Money market mutual funds needing cash to honor redemptions sold their now illiquid investments. Unfortunately, there was little market to speak of” (FCIC 2011: 357).
Which Sparked a Run on Commercial Paper
Money market mutual funds are massive and the world’s largest run would have been sufficiently terrorizing to send many a supervisor rushing to the bathroom to vomit. The run sparked by Lehman’s collapse spread within days to the commercial paper markets.
“And holding unsecured commercial paper from any large financial institution was now simply out of the question: fund managers wanted no part of the next Lehman. An FCIC survey of the largest money market funds found that many were unwilling to purchase commercial paper from financial firms during the week after Lehman. Of the respondents, the five with the most drastic reduction in financial commercial paper cut their holdings by half, from $58 billion to $29 billion. This led to unprecedented increases in the rates on commercial paper, creating problems for borrowers, particularly for financial companies, such as GE Capital, CIT, and American Express, as well as for nonfinancial corporations that used commercial paper to pay their immediate expenses such as payroll and inventories. The cost of commercial paper borrowing spiked in mid-September, dramatically surpassing the previous highs in 2007…”
“You had a broad-based run on commercial paper markets,” Geithner told the FCIC. “And so you faced the prospect of some of the largest companies in the world and the United States losing the capacity to fund and access those commercial paper markets.” Three decades of easy borrowing for those with top-rated credit in a very liquid market had disappeared almost overnight. The panic threatened to disrupt the payments system through which financial institutions transfer trillions of dollars….” (FCIC 2011: 358).
In the end, these runs were only halted by the federal government providing a series of backstops (FCIC 2011: 359-360).
Then Morgan Stanley and Goldman Sachs Suffered Runs
The runs now moved to the remaining large investment banks. Merrill Lynch would have collapsed but for an acquisition. Morgan Stanley became the next target, followed by Goldman Sachs. Both were saved by federal assistance programs (FCIC 2011: 360-363).
Silva’s Not Very Insightful Insights from this aspect of the Financial Crisis
There are a wide range of insights that Silva could have drawn from these episodes. He told his staff that he intended to learn the lessons essential to avoiding ever being placed in that position of helplessness again, and I assume that he was sincere in that intent. The secret audiotapes, however, demonstrate that he has not succeeded in learning the essential lessons. The relevant portions are the passages in which Silva reacts to Goldman’s aiding and abetting Banco Santander’s effort to scam its capital requirement.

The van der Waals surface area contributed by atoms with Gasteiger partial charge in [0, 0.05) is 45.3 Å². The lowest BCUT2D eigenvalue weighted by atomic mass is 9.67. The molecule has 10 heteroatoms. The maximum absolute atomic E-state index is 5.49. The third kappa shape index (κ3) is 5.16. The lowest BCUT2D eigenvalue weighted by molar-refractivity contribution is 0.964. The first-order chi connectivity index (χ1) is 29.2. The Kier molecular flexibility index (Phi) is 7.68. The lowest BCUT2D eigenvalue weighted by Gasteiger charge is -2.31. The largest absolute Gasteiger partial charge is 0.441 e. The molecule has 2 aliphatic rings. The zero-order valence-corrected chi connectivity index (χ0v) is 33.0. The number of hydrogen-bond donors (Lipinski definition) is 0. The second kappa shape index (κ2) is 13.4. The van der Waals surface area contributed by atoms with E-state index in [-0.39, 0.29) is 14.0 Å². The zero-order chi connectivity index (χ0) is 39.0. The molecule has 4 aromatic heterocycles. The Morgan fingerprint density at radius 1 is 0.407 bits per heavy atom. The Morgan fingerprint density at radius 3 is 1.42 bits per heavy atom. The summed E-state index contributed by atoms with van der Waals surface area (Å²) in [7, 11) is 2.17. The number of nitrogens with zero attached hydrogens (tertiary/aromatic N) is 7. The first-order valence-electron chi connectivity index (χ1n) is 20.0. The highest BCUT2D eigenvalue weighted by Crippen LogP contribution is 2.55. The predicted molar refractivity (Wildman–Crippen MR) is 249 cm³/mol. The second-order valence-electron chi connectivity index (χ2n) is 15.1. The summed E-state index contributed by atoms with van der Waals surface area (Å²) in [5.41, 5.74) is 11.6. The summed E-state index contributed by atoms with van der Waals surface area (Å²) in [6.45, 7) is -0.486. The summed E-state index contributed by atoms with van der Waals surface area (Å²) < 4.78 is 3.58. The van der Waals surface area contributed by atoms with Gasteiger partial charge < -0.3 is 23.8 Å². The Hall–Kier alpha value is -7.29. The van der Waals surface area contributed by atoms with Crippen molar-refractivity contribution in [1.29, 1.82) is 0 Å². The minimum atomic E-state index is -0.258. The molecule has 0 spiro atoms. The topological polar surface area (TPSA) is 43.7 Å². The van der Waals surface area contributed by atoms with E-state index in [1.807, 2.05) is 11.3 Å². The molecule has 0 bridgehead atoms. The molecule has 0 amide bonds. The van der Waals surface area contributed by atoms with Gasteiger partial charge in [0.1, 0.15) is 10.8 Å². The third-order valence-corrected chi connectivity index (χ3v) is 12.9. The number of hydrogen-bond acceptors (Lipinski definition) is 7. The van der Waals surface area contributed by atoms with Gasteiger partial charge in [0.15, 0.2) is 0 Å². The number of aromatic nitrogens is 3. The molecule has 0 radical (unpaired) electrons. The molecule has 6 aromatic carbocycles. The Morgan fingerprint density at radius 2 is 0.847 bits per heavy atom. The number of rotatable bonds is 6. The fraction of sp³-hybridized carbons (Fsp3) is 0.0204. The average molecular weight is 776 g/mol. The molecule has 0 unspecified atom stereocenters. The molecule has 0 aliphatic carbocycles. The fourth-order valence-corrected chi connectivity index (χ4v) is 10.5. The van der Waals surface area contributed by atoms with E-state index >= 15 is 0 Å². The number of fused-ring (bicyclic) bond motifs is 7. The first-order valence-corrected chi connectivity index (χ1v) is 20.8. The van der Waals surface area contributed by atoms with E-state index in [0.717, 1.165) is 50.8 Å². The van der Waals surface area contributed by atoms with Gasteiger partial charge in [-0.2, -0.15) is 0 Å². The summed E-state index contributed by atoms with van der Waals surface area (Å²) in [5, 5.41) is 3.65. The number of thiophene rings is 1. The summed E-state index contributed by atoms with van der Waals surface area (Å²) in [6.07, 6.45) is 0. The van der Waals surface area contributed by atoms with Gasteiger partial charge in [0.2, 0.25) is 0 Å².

My testimony on the causes of Lehman’s failure before Congress can be summarized briefly. Lehman was an accounting control fraud that maximized the senior officers’ compensation through a series of accounting frauds, particularly through the fraudulent origination and sale of liar’s loans. Over time, Lehman’s liar’s loans were increasingly subprime liar’s loans – the most toxic of the toxic mortgages. Lehman also engaged in accounting fraud to understate its liabilities and to avoid recognizing large losses on its bad commercial real estate investments.
The Valukas report made infamous the “REPO 105” scam that it used to deceive investors into believing that its liabilities were smaller than the reality. A REPO (repurchase obligation) transaction is structured as if it were a sale and repurchase agreement, but is in reality simply a means of borrowing. Lehman’s REPO 105 deals did not actually reduce Lehman’s liabilities and were not undertaken for any legitimate business purpose. The deals were done solely to understate Lehman’s actual liabilities by taking them off balance sheet just before the end of the quarter.
Understating a firm’s liabilities is highly deceptive to shareholders and creditors and dangerous to the system because it leads to a reduced capital requirement. The understatement of the firm’s liabilities poses the greatest danger when it has inadequate capital – which was the case at Lehman, which was insolvent on any real economic basis for at least two years prior to its bankruptcy.
Lehman Reprised Many of Enron’s Primary Scams
What tends to be forgotten about Enron’s frauds is that many of the world’s largest banks aided and abetted Enron’s frauds, that they did so by helping it scam the rules on Special Purpose Vehicles (rebranded in the current crisis as Special Investment Vehicles), and that one of Enron’s principal goals in using the banks to fund the SPVs was to move liabilities off book in order to deceive investors and creditors. This mechanism was substantively very similar to the role Goldman Sachs was playing to aid and abet Banco Santander’s efforts to scam its capital requirements by understating liabilities through transactions that had no substantive business purpose.
The Lesson Silva Should Have Taken from Lehman’s and Enron’s Frauds and Failures
The overriding lesson that Silva should have taken from Lehman’s and Enron’s frauds and failures applicable to Goldman helping Banco Satander to scam its capital requirement by using accounting games to take liabilities off its balance sheet – was to stop it. Let’s review the bidding, the Fed had witnessed two huge scandals that involved similar scams – one of which (Enron) defined a scandal-prone era while the other (Lehman) would have destroyed the global financial system (including Goldman) but for a massive government bailout of the banks.
The Fed’s response to each of these accounting scams was incompetent and despicable. The Spillenkothen memorandum to FCIC reveals:
- The Fed’s leadership (Greenspan and clones) wanted to take no action again the elite banks that knowingly aided and abetted Enron’s (and Fastow’s) frauds. The leadership was distressed that the SEC decided to give the banks a slap on the wrist, mandating (politically) a similar response by the Fed.